Lunch and Break Law Governing Nebraska
In researching current lunch and break laws in various states, I learned that Nebraska is one of 19 states that has a specific regulation in this area. If a Nebraska employee in certain types of industries has worked at least eight consecutively in a given day, he or she must be given a 30 minute unpaid break. This meal break must allow the worker to be completely relieved of his or her duties. The employer also may not require that employees remain inside the building or on the workplace premises during this break.
I found it interesting that the state law only specifies that the regulation only applies to certain industries. These breaks are only mandated for employees working in assembling plants, workshops or “mechanical establishments.” It also doesn’t apply in workplaces where a collective bargaining agreement sets out other arrangements.
Nebraska law does not specifically provide for any other breaks during the workday other than this 30 minute unpaid meal period. However, if employers do wish to give short breaks to workers during the day, Federal law states that these must be paid breaks if they are 20 minutes or less in length.
Finally, there are some work-hour issues found in federal law related to sleep time, waiting time, and travel time that Nebraskans may be interested in. Whether or not waiting time needs to be considered paid work hours depends on the situation. If an employee is allowed to do something of his or her choosing while waiting for another task to be finished or while waiting at the workplace for his or her services to be called upon, it is generally considered work time. On the other hand, if an employee is waiting to be called upon, but has great freedom to do what he or she wishes while on call (and has plenty of time to respond to the call), it is not generally considered paid work time.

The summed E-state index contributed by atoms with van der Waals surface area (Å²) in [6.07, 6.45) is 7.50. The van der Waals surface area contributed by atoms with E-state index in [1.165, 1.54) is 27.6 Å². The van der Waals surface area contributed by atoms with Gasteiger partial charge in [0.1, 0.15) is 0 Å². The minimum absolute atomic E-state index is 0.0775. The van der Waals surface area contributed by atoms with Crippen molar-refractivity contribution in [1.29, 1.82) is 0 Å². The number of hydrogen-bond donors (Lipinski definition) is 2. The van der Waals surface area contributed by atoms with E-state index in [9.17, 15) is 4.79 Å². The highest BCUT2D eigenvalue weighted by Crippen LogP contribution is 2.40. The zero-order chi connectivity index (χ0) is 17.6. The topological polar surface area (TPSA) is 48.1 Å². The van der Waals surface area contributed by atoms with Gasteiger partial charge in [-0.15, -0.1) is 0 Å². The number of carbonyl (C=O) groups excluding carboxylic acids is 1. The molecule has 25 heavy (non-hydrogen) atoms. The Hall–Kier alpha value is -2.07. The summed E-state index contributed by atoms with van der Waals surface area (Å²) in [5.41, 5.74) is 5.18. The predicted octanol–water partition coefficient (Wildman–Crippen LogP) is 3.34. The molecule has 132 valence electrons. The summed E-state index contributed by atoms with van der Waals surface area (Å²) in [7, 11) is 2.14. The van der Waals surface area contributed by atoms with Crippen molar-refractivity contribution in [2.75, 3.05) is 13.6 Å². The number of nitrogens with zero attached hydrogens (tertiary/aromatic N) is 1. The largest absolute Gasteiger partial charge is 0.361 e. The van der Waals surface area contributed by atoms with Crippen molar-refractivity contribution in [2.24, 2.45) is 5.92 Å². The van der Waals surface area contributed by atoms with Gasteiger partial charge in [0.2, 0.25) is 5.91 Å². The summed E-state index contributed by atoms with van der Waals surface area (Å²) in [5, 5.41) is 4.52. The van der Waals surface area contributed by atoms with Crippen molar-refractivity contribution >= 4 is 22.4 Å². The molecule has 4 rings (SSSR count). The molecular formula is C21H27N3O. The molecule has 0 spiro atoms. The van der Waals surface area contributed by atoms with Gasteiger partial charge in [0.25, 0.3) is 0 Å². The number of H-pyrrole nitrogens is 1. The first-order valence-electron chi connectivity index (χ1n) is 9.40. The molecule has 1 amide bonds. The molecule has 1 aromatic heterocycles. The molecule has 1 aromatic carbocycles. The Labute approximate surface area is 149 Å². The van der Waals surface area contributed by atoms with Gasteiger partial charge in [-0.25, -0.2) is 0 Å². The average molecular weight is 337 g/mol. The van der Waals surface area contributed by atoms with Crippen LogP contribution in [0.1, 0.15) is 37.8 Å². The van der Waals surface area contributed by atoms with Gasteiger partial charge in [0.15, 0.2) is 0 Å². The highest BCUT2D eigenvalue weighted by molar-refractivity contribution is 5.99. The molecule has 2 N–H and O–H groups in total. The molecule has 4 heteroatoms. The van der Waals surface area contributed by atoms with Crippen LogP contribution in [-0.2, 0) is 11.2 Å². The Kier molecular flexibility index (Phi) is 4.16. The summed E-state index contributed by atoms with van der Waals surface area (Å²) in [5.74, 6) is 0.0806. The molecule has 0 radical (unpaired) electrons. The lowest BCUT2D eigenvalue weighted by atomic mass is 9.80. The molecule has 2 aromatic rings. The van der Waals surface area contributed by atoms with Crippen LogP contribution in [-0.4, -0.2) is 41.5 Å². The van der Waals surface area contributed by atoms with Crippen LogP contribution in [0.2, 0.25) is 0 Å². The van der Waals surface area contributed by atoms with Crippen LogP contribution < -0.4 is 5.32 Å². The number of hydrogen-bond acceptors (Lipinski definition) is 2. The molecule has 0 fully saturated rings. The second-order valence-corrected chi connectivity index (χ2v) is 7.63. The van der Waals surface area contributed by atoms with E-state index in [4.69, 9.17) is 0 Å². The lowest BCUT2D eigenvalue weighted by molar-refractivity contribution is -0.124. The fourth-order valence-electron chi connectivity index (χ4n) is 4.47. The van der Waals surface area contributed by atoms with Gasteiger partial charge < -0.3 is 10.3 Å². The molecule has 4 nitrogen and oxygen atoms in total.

Then there is the issue of travel time. The general rule of thumb is that time spent in the normal day’s commute to and from work is not considered paid working time. However, if an employee is traveling in the course of a days work, it must be considered paid work time.
When it comes to sleeping time, an employee required to be on duty less than 24 hours is considered to be “working” even if he or she is permitted to sleep during some of those hours when not busy. If an employee is on duty more than 24 hours, a sleeping period of no more than eight hours may be deducted from work hours. However, this can only be done if sleeping facilities are provided and at least five hours of uninterrupted sleep may be achieved by the employee.
A complete presentation of federal and state laws related to lunches and breaks, as well as all other labor issues, can be found on the Nebraska Complete Labor Law Poster.
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